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Second Try at Sleep-away Camp?

Parenting Pro Has Thoughtful Advice

Last year, we signed up our oldest child for a week of sleep-away camp and lost money when he insisted on coming home after just a day-and-a-half. He says he’s ready and he wants to give it another shot. What should we do?


It’s commendable that you are giving your son’s request to return to camp some extra thought and concern so that you can make the best decision for him and your family. You are off to a good start in deciding what to do. Without knowing the age of your son and the specifics about his early return home from camp, I will share a few thoughts for you to consider.

Help identify his feelings. Explore with your child his reasons for wanting to return to sleep-away camp. What are his hopes, expectations, and worries? He may have fears about a repeat of last year or disappointing you and himself. Rather than simply looking forward to camp and being excited about the prospect, he may have some lingering concerns. You can help him feel less anxious by assuring him of your love and support, no matter what the final decision is about camp. Difficult as it might be, try to avoid dwelling on the money that was lost last summer, as this may add undue pressure.

Start small and practice. Find ways for your child to spend time away from home throughout the year, well before trying summer sleep-away camp again. These might include sleepovers at a relative’s or close friend’s home, day camps, weekend camps, and other programs he attends away from you, and perhaps without the connection of technology (for example, not contacting you throughout the day by cell phone).

Reduce pressure. Is there a way to remove some of the pressure your child might feel about going to sleep-away camp in the first place? Just because school friends or older family members have accomplished this developmental step doesn’t mean your child has to do the same. Support him and help him realize this is something fun he can do, but he doesn’t have to go to a sleep-away camp.

Explore your own motivation. What are your memories of sleep-away camp? Was camp an opportunity you had and enjoyed, so you want this for your child? Was camp something you always wished you could have done, so you want this for your child? Explore your feelings about sleep-away camp to make sure you aren’t unwittingly pressuring him in any way to make this happen sooner rather than later.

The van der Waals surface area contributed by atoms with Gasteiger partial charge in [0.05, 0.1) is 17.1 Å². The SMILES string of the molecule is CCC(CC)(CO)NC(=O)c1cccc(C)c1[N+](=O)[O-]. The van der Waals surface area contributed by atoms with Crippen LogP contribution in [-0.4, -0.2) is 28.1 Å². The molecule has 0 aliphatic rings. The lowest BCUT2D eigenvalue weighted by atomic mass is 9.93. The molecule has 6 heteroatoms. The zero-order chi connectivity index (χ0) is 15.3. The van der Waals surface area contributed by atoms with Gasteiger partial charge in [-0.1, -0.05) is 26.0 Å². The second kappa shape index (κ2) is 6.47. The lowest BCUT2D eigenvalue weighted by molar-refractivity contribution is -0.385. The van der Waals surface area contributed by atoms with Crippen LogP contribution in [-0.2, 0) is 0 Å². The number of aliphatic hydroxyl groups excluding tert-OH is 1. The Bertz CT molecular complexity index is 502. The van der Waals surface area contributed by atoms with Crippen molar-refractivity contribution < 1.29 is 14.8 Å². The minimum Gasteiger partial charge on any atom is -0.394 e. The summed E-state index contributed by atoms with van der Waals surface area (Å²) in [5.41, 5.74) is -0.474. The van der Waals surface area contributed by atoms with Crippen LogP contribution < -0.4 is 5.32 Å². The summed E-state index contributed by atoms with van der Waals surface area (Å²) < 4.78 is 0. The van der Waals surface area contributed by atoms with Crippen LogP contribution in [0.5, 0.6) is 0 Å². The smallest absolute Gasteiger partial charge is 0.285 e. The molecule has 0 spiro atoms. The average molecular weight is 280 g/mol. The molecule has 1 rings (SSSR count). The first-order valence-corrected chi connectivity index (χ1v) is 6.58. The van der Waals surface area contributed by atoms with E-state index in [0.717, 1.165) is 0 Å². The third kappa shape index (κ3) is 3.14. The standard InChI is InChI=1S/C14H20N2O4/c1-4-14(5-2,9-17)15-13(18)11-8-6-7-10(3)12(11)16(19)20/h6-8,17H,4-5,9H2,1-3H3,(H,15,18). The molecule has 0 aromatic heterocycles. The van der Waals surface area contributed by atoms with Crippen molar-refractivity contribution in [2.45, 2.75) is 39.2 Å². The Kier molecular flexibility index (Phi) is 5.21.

Brainstorm with your child about camp alternatives. Sleep-away camp can be helpful developmentally and also very enjoyable for many children. But sleep-away camp is not for every child, and that’s okay, too. There are many fun ways to help your child increase his independence, explore his interests, and develop close, lasting friendships – right here in Richmond.

Approach camp with calm. If you do decide to send your son to camp again, approach this with calm, routine preparations rather than too much excitement and emotion. For example, buy a few new things for him to take, but not a trunk full of camp necessities. Talk some about the camp, but also about all of the other activities he is involved with and the other things your family will be doing this summer.

Remember how important you are in your child’s development. The most important thing is that your child feels your love and support no matter what the decision about camp is, that he has opportunities for summer fun with his friends and family, and that he feels good about himself and his abilities. You are your child’s biggest support as he navigates the challenges of growing up – some of them normative and some of them unexpected. The open conversations you have with your child around these difficult experiences can bring you closer, help your child feel even more supported by you, and prepare you and him for the next turn in the road.

Jennine Moritz is a mother of three and a licensed clinical psychologist with more than twenty-five years of experience working with children and families in the Richmond area. She is co-founder of Partners in Parenting, a unique model combining a specialized child and family mental health practice and a non-profit, Advocates in Parenting, that focuses on parent support, research, training, and advocacy.
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